Early calls for robust long-Term time series of amphibian population data, stemming from discussion following the first World Congress of Herpetology, are now being realized after 25 yr of focused research. Inference from individual studies and locations have contributed to a basic consensus on drivers of amphibian declines. Until recently there were no large-scale syntheses of long-Term time series data to test hypotheses about the generality of factors driving population dynamics at broad spatial scales. Through the U.S. Geological Survey's Powell Center for Analysis and Synthesis, we brought together a group of scientists to elucidate mechanisms underlying amphibian declines in North America and Europe. We used time series of field data collected across dozens of study areas to make inferences with these combined data using hierarchical and spatial models. We bring together results from four syntheses of these data to summarize our state of knowledge of amphibian declines, identify commonalities that suggest further avenues of study, and suggest a way forward in addressing amphibian declines-by looking beyond specific drivers to how to achieve stability in remaining populations. The common thread of the syntheses is that declines are real but not ubiquitous, and that multiple factors drive declines but the relative importance of each factor varies among species, populations, and regions. We also found that climate is an important driver of amphibian population dynamics. However, the direction and magnitude of sensitivity to change vary among species in ways unlikely to explain overall rates of decline. Thirty years after the initial identification of a major catastrophe for global biodiversity, the scientific community has empirically demonstrated the reality of the problem, identified putative causes, provided evidence of their impacts, invested in broader-scale actions, and attempted meta-Analyses to search out global drivers. We suggest an approach that focuses on key demographic rates that may improve amphibian population trends at multiple sites across the landscape.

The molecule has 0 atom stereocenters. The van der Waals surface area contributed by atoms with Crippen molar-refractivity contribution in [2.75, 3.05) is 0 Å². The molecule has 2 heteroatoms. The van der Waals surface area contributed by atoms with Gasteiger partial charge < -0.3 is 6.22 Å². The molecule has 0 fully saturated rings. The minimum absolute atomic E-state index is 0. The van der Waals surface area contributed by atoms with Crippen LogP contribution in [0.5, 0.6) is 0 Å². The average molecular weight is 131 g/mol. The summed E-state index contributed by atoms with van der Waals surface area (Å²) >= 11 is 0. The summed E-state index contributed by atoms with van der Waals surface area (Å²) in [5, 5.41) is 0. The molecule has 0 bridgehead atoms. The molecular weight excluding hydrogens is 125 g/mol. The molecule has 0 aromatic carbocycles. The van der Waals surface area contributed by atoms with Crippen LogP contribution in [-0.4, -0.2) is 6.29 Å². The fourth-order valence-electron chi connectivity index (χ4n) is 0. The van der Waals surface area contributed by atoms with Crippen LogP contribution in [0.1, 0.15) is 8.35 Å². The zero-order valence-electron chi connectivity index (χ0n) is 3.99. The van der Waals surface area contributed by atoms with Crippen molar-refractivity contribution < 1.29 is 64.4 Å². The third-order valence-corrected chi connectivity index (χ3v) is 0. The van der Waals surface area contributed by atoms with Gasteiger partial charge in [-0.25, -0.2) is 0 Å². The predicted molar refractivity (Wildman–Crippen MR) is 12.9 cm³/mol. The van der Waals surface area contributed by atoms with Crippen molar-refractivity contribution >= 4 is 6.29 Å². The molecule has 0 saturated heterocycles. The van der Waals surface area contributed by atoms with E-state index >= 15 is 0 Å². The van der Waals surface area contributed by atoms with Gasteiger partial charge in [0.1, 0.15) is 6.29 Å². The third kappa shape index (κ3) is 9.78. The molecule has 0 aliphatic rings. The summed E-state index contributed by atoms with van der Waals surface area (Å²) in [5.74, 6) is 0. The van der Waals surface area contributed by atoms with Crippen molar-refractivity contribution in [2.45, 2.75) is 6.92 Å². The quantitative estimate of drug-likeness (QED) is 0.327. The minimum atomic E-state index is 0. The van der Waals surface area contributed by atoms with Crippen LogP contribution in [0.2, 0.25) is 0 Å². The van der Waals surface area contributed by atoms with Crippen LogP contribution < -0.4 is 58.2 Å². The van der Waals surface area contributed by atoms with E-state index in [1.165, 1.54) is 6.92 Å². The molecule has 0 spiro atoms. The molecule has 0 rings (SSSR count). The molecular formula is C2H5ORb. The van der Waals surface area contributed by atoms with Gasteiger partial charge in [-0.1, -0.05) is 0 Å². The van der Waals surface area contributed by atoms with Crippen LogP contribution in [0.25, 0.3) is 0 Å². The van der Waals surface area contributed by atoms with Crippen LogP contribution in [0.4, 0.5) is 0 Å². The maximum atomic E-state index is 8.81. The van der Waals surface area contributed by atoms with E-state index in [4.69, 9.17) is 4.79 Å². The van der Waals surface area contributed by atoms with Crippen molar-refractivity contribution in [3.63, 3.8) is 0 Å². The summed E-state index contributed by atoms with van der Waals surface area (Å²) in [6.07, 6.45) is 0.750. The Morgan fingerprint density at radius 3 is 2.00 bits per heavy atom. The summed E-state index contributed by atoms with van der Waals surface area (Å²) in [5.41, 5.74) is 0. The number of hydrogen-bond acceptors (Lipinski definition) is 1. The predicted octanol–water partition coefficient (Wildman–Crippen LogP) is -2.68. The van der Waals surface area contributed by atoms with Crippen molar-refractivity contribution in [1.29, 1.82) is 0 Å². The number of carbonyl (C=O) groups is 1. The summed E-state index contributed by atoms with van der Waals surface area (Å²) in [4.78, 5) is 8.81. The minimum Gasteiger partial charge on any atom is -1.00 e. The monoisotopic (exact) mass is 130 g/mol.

All Science Journal Classification (ASJC) codes
- Ecology, Evolution, Behavior and Systematics
- Animal Science and Zoology